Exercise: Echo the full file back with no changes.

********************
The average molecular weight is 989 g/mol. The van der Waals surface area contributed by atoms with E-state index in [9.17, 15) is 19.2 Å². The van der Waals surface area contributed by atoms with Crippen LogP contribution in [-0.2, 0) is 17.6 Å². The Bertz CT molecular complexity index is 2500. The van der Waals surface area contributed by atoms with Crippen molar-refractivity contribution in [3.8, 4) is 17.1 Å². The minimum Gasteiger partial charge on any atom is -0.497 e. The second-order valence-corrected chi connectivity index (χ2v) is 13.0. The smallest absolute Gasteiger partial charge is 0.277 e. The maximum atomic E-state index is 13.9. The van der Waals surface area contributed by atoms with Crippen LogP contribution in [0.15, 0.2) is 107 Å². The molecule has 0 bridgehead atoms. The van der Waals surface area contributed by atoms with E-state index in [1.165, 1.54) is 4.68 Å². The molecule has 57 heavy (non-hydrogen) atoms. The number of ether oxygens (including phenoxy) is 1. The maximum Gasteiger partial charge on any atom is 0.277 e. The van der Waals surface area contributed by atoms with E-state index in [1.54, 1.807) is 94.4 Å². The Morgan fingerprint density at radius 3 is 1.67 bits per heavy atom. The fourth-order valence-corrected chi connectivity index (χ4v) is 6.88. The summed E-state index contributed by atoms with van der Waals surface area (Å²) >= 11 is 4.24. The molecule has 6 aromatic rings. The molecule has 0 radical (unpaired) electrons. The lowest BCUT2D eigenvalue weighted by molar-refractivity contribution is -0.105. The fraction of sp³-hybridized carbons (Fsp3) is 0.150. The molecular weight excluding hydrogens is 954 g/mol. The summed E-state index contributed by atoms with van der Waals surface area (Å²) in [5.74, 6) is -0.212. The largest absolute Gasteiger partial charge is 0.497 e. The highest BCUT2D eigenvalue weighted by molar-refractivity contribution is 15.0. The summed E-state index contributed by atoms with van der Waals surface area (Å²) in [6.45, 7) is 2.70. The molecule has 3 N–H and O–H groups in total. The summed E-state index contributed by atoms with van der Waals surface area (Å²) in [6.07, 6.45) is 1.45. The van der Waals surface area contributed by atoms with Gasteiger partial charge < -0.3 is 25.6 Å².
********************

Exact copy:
The average molecular weight is 989 g/mol. The van der Waals surface area contributed by atoms with E-state index in [9.17, 15) is 19.2 Å². The van der Waals surface area contributed by atoms with Crippen LogP contribution in [-0.2, 0) is 17.6 Å². The Bertz CT molecular complexity index is 2500. The van der Waals surface area contributed by atoms with Crippen molar-refractivity contribution in [3.8, 4) is 17.1 Å². The minimum Gasteiger partial charge on any atom is -0.497 e. The second-order valence-corrected chi connectivity index (χ2v) is 13.0. The smallest absolute Gasteiger partial charge is 0.277 e. The maximum atomic E-state index is 13.9. The van der Waals surface area contributed by atoms with Crippen LogP contribution in [0.15, 0.2) is 107 Å². The molecule has 0 bridgehead atoms. The van der Waals surface area contributed by atoms with E-state index in [1.165, 1.54) is 4.68 Å². The molecule has 57 heavy (non-hydrogen) atoms. The number of ether oxygens (including phenoxy) is 1. The maximum Gasteiger partial charge on any atom is 0.277 e. The van der Waals surface area contributed by atoms with E-state index in [1.54, 1.807) is 94.4 Å². The Morgan fingerprint density at radius 3 is 1.67 bits per heavy atom. The fourth-order valence-corrected chi connectivity index (χ4v) is 6.88. The summed E-state index contributed by atoms with van der Waals surface area (Å²) >= 11 is 4.24. The molecule has 6 aromatic rings. The molecule has 0 radical (unpaired) electrons. The lowest BCUT2D eigenvalue weighted by molar-refractivity contribution is -0.105. The fraction of sp³-hybridized carbons (Fsp3) is 0.150. The molecular weight excluding hydrogens is 954 g/mol. The summed E-state index contributed by atoms with van der Waals surface area (Å²) in [5.74, 6) is -0.212. The largest absolute Gasteiger partial charge is 0.497 e. The highest BCUT2D eigenvalue weighted by molar-refractivity contribution is 15.0. The summed E-state index contributed by atoms with van der Waals surface area (Å²) in [6.45, 7) is 2.70. The molecule has 3 N–H and O–H groups in total. The summed E-state index contributed by atoms with van der Waals surface area (Å²) in [6.07, 6.45) is 1.45. The van der Waals surface area contributed by atoms with Gasteiger partial charge < -0.3 is 25.6 Å².